Something happened in 2003–4: transsexuals and transsexuality in Iran suddenly became a hot media topic, both in Iran and internationally.
The medical practice of sex change by means of surgery and hormones dates to at least the early 1970s in Iran; for nearly three decades the topic had received occasional coverage in the Iranian press, including a series of reports (presumably based on real lives) published in a popular magazine, Rah-i zindigi (Path of Life), beginning in 1999.1 Iranian press coverage of “trans-” phenomena increased sharply in early 2003, however, and it has continued intensely ever since—sometimes the reports directly address transsexuals and transsexuality, and sometimes they pertain to them in the context of other people marked as “vulnerable to social harm,” such as prostitutes (both male and female) and runaway girls, who reportedly live trans-dressed lives. It was these last two topics that drew the attention of documentary filmmaker Mitra Farahani to the subject of transsexuals in Iran. Her documentary Just a Woman won international acclaim at the 2002 Berlin Gay and Lesbian Film Festival and elsewhere and seems to have ignited broader international attention to the issue of transsexuality in Iran. A flurry of articles appeared in the world press in 2004–5. The Guardian, for example, wrote on July 27, 2005, that “today, the Islamic Republic of Iran occupies the unlikely role of global leader for sex change,” adding, “Iran has even become a magnet for patients from eastern European and Arab countries seeking to change their genders.” A number of television documentaries in France, Sweden, Holland, and the United Kingdom followed, as well as several independent documentary film productions (Abdo 2000; Eqbali 2004; Fathi 2004; McDowall and Khan 2004; Harrison 2005; Stack 2005; Tait 2005).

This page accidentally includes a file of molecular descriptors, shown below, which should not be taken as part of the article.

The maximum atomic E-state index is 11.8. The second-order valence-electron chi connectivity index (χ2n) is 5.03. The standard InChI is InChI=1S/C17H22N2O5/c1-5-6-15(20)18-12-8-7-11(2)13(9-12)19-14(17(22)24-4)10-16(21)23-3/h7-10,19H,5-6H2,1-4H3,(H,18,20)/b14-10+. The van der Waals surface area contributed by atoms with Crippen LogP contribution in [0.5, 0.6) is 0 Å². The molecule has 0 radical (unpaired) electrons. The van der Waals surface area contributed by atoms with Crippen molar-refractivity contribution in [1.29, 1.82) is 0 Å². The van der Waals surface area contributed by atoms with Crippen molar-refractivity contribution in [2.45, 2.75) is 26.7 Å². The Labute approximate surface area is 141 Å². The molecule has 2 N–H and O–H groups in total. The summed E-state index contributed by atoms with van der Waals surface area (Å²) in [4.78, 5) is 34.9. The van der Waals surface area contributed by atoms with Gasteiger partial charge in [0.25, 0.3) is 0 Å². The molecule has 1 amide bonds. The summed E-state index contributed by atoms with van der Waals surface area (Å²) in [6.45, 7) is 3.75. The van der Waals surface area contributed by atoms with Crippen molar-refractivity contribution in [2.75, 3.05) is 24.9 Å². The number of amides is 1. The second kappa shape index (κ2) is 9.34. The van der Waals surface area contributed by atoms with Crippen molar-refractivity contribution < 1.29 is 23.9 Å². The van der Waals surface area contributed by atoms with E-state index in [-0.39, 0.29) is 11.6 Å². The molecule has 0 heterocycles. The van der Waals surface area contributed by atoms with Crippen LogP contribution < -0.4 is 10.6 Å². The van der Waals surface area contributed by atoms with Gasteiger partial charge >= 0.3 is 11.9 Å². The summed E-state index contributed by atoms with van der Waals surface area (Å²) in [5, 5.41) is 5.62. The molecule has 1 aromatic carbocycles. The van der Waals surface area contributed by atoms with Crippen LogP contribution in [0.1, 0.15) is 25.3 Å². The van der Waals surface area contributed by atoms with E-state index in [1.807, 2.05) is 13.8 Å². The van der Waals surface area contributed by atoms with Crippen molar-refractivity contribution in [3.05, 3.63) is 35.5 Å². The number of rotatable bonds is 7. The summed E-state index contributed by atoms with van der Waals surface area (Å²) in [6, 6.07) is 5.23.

The celebratory tone of many of these reports—welcoming recognition of transsexuality and the permissibility of sex change operations—is sometimes mixed with an element of surprise: How could this be happening in an Islamic state? In other accounts, the sanctioning of transsexuality is tightly framed by comparisons with punishments for sodomy and the presumed illegality of homosexuality—echoing, as we shall see, some of the official thinking in Iran. 2
While transsexual surgeries are not new in Iran, over the past decade such operations seem to have increased not only in publicity, but also in actual frequency. At the first national symposium on transsexuality, “Studying Gender Identity Disorder,” held in the northeastern provincial capital of Mashhad in May 2005, Dr. Aliriza Kahani, from the National Legal Medical Board, reported that in the fifteen years between 1987 and 2001, 200 males and 70 females had submitted sex change petitions to the board, and 214 had been approved. Over the following four years, between 2001 and 2004, another 200 petitions had been received (Shakhis, May 24, 2005).3 Anecdotal statistics from a private sex change clinic in Tehran point to similar increases—for the period 1985–95, 125 of 153 clients went through partial or full sex change operations; in the decade that followed, the numbers increased to 200 surgeries in a client population of 210.
The increasing frequency of sex change petitions and operations is not an unproblematically positive development, empowering though this trend has been for transsexuals. Many political challenges are posed by framing transsexuality within a dominant mapping of sexuality that explicitly renders as diseased, abnormal, deviant, and at times criminal any sexual or gender nonconformity (including transsexuality itself, as well as same-sex desires and practices). For legal and medical authorities, sex change surgeries are explicitly framed as the cure for a diseased abnormality, and on occasion they are proposed as a religioegally sanctioned option for heteronormalizing people with same-sex desires or practices. Even though this possible option has not become state policy (because official discourse is also invested in making an essential distinction between transsexuals and homosexuals), recent international media coverage of transsexuality in Iran increasingly emphasizes the possibility that sex-reassignment surgery (SRS) is being performed coercively on Iranian homosexuals by a fundamentalist Islamic government (Ireland 2007). This narrative framing (along with similar ones concerning the suppression of women’s rights and other political and labor struggles) circulates within larger...